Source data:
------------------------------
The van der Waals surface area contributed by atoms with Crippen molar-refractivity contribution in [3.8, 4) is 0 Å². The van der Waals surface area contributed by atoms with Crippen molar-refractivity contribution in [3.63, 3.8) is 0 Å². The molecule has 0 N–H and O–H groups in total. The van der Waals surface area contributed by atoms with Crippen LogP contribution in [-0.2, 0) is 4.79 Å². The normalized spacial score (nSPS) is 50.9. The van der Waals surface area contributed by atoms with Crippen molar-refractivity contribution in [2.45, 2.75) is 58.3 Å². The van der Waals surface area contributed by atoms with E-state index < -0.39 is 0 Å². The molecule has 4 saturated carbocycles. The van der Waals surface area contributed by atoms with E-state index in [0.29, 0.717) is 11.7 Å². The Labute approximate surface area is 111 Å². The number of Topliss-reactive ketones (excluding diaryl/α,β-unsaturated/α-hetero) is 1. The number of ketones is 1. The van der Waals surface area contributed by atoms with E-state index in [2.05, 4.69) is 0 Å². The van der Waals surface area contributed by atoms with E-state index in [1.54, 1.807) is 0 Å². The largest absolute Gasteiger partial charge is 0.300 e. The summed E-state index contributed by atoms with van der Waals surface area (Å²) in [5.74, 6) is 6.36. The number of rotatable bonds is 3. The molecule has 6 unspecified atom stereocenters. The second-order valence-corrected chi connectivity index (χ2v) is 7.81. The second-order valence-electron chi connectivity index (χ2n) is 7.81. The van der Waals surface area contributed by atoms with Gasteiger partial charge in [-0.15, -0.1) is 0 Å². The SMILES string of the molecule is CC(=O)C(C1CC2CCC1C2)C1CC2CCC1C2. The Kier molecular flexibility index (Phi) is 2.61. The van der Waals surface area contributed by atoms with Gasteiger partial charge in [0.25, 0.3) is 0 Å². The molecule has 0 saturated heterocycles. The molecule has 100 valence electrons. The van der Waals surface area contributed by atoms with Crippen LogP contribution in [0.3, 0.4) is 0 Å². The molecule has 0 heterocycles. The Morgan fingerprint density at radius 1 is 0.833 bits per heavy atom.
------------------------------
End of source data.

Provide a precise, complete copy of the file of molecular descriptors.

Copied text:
The van der Waals surface area contributed by atoms with Crippen molar-refractivity contribution in [3.8, 4) is 0 Å². The van der Waals surface area contributed by atoms with Crippen molar-refractivity contribution in [3.63, 3.8) is 0 Å². The molecule has 0 N–H and O–H groups in total. The van der Waals surface area contributed by atoms with Crippen LogP contribution in [-0.2, 0) is 4.79 Å². The normalized spacial score (nSPS) is 50.9. The van der Waals surface area contributed by atoms with Crippen molar-refractivity contribution in [2.45, 2.75) is 58.3 Å². The van der Waals surface area contributed by atoms with E-state index < -0.39 is 0 Å². The molecule has 4 saturated carbocycles. The van der Waals surface area contributed by atoms with E-state index in [0.29, 0.717) is 11.7 Å². The Labute approximate surface area is 111 Å². The number of Topliss-reactive ketones (excluding diaryl/α,β-unsaturated/α-hetero) is 1. The number of ketones is 1. The van der Waals surface area contributed by atoms with E-state index in [2.05, 4.69) is 0 Å². The van der Waals surface area contributed by atoms with E-state index in [1.54, 1.807) is 0 Å². The largest absolute Gasteiger partial charge is 0.300 e. The summed E-state index contributed by atoms with van der Waals surface area (Å²) in [5.74, 6) is 6.36. The number of rotatable bonds is 3. The molecule has 6 unspecified atom stereocenters. The second-order valence-corrected chi connectivity index (χ2v) is 7.81. The second-order valence-electron chi connectivity index (χ2n) is 7.81. The van der Waals surface area contributed by atoms with Gasteiger partial charge in [-0.15, -0.1) is 0 Å². The SMILES string of the molecule is CC(=O)C(C1CC2CCC1C2)C1CC2CCC1C2. The Kier molecular flexibility index (Phi) is 2.61. The van der Waals surface area contributed by atoms with Gasteiger partial charge in [0.25, 0.3) is 0 Å². The molecule has 0 saturated heterocycles. The molecule has 100 valence electrons. The van der Waals surface area contributed by atoms with Crippen LogP contribution in [0.3, 0.4) is 0 Å². The molecule has 0 heterocycles. The Morgan fingerprint density at radius 1 is 0.833 bits per heavy atom.